It is noted that recitations herein of a component of the present disclosure being "programmed" in a particular way, "configured" or "programmed" to embody a particular property, or function in a particular manner, are structural recitations, as opposed to recitations of intended use. More specifically, the references herein to the manner in which a component is "programmed" or "configured" denotes an existing physical condition of the component and, as such, is to be taken as a definite recitation of the structural characteristics of the component.
 It is noted that terms like "preferably," "commonly," and "typically," when utilized herein, are not utilized to limit the scope of the claimed invention or to imply that certain features are critical, essential, or even important to the structure or function of the claimed invention. Rather, these terms are merely intended to identify particular aspects of an embodiment of the present disclosure or to emphasize alternative or additional features that may or may not be utilized in a particular embodiment of the present disclosure.
 For the purposes of describing and defining the present invention it is noted that the term "approximately" is utilized herein to represent the inherent degree of uncertainty that may be attributed to any quantitative comparison, value, measurement, or other representation. The term "approximately" is also utilized herein to represent the degree by which a quantitative representation may vary from a stated reference without resulting in a change in the basic function of the subject matter at issue.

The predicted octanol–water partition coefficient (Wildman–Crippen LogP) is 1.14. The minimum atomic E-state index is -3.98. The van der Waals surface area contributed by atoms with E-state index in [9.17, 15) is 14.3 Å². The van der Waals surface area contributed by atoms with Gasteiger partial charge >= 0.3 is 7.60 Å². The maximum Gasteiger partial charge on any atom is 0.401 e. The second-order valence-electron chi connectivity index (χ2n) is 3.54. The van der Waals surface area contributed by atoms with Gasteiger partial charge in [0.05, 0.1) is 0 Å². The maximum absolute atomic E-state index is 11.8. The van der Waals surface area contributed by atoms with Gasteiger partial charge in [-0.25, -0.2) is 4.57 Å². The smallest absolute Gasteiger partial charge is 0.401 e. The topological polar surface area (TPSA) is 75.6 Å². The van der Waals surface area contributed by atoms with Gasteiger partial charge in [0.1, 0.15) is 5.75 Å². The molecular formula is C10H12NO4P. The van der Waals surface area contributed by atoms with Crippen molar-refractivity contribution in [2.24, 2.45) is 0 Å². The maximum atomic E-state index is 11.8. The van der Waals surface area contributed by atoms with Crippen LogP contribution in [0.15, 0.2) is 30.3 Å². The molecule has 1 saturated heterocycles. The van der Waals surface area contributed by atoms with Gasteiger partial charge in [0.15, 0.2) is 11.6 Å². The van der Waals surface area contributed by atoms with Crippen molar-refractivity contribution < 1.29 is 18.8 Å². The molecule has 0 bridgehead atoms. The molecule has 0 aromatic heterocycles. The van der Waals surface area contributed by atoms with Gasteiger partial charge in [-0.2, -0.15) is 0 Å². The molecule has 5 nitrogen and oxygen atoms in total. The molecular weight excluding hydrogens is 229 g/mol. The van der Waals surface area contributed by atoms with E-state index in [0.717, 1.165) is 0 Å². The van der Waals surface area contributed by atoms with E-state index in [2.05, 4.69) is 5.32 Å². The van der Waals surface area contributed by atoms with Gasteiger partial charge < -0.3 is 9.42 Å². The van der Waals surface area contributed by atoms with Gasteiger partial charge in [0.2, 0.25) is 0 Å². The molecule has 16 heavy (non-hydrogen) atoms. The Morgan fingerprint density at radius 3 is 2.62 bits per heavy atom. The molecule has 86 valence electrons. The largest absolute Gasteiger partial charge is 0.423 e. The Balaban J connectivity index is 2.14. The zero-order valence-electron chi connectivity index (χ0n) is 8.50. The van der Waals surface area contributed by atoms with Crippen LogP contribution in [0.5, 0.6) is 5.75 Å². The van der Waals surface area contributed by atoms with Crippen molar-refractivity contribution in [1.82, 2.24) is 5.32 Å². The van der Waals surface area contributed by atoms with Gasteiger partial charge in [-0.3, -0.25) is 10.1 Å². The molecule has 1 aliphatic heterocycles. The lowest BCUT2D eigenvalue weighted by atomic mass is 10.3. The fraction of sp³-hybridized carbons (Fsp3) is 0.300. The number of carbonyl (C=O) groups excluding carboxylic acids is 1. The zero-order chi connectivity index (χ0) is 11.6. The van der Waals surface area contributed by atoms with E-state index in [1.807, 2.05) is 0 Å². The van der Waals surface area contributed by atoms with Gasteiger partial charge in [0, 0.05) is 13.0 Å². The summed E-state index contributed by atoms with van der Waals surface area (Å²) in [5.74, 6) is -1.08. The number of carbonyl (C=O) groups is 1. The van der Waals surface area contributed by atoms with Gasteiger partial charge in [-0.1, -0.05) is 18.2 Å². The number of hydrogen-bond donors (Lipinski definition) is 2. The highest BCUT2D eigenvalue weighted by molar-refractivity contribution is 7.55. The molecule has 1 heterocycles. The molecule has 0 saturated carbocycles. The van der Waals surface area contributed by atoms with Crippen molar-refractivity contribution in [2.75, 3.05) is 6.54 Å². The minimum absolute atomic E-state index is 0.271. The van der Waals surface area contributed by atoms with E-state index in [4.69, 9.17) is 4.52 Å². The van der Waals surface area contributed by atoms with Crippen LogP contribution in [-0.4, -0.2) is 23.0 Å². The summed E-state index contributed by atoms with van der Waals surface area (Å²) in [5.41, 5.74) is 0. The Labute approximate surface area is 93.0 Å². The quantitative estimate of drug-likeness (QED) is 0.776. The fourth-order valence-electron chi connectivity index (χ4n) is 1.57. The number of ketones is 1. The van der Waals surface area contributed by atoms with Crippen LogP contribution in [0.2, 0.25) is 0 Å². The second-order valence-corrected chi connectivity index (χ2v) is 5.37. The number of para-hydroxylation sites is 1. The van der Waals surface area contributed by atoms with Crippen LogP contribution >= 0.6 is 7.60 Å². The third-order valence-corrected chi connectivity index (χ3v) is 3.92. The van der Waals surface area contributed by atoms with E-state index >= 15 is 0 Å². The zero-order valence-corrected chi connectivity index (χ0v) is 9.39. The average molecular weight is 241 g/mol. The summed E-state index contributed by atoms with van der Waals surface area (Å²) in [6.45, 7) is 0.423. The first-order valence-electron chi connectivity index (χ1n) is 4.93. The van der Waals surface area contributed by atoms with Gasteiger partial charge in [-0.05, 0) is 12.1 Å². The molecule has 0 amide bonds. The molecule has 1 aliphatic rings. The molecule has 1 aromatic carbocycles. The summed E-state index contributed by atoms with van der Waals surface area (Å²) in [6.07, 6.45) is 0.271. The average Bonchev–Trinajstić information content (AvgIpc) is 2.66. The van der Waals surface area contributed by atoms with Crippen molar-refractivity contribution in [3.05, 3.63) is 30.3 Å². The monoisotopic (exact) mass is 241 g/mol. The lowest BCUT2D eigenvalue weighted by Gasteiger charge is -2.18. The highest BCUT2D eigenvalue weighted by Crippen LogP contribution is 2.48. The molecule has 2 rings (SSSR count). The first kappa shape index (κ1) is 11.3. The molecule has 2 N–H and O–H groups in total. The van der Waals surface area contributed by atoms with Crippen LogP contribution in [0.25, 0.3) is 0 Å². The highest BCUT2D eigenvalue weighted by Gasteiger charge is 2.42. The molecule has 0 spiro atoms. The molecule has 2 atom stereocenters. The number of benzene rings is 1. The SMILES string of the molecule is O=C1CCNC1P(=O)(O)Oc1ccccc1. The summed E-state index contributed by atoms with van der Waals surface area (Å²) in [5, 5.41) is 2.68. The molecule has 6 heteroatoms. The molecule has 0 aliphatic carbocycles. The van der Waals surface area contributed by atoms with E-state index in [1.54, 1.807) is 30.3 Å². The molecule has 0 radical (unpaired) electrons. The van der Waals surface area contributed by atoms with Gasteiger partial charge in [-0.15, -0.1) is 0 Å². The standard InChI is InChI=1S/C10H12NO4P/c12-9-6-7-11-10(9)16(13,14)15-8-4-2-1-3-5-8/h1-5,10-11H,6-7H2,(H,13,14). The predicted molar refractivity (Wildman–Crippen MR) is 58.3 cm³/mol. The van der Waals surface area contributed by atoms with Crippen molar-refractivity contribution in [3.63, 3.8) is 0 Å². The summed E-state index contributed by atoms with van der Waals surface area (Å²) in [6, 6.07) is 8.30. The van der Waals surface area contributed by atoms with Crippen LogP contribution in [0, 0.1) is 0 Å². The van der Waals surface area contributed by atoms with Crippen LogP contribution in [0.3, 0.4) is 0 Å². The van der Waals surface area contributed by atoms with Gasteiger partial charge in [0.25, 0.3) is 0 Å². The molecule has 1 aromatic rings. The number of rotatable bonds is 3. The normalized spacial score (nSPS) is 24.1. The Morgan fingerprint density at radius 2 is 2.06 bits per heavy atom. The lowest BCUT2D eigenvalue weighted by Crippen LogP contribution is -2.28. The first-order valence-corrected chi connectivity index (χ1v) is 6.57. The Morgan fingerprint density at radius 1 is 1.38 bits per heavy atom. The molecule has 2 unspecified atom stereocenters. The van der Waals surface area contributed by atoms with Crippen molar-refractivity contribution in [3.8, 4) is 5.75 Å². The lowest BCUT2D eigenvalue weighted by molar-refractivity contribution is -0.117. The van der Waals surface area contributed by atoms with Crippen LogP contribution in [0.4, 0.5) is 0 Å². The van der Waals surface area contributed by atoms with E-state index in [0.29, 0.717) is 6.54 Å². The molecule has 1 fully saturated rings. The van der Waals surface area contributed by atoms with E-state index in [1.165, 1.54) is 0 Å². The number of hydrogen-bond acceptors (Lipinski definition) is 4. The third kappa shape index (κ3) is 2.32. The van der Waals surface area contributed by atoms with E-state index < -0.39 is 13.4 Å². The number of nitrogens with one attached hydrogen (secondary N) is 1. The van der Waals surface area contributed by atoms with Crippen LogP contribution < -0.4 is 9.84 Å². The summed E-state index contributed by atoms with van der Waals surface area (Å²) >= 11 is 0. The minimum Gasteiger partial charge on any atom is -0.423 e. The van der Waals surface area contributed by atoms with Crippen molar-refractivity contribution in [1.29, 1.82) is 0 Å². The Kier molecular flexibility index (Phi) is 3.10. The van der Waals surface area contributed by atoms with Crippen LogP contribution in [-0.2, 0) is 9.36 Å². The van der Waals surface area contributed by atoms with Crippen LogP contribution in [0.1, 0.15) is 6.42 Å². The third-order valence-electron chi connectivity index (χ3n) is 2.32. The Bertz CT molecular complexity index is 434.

Having described the subject matter of the present disclosure in detail and by reference to specific embodiments thereof, it is noted that the various details disclosed herein should not be taken to imply that these details relate to elements that are essential components of the various embodiments described herein, even in cases where a particular element is illustrated in each of the drawings that accompany the present description. Rather, the claims appended hereto should be taken as the sole representation of the breadth of the present disclosure and the corresponding scope of the various inventions described herein. Further, it will be apparent that modifications and variations are possible without departing from the scope of the invention defined in the appended claims. More specifically, although some aspects of the present disclosure are identified herein as preferred or particularly advantageous, it is contemplated that the present disclosure is not necessarily limited to these aspects.
 It is noted that one or more of the following claims utilize the term "wherein" as a transitional phrase. For the purposes of defining the present invention, it is noted that this term is introduced in the claims as an open-ended transitional phrase that is used to introduce a recitation of a series of characteristics of the structure and should be interpreted in like manner as the more commonly used open-ended preamble term "comprising."
Patent applications by Bruce Cinkai Chow, Brooklyn, NY US
Patent applications by Ming Li Yee, Singapore SG
Patent applications in class Handoff
Patent applications in all subclasses Handoff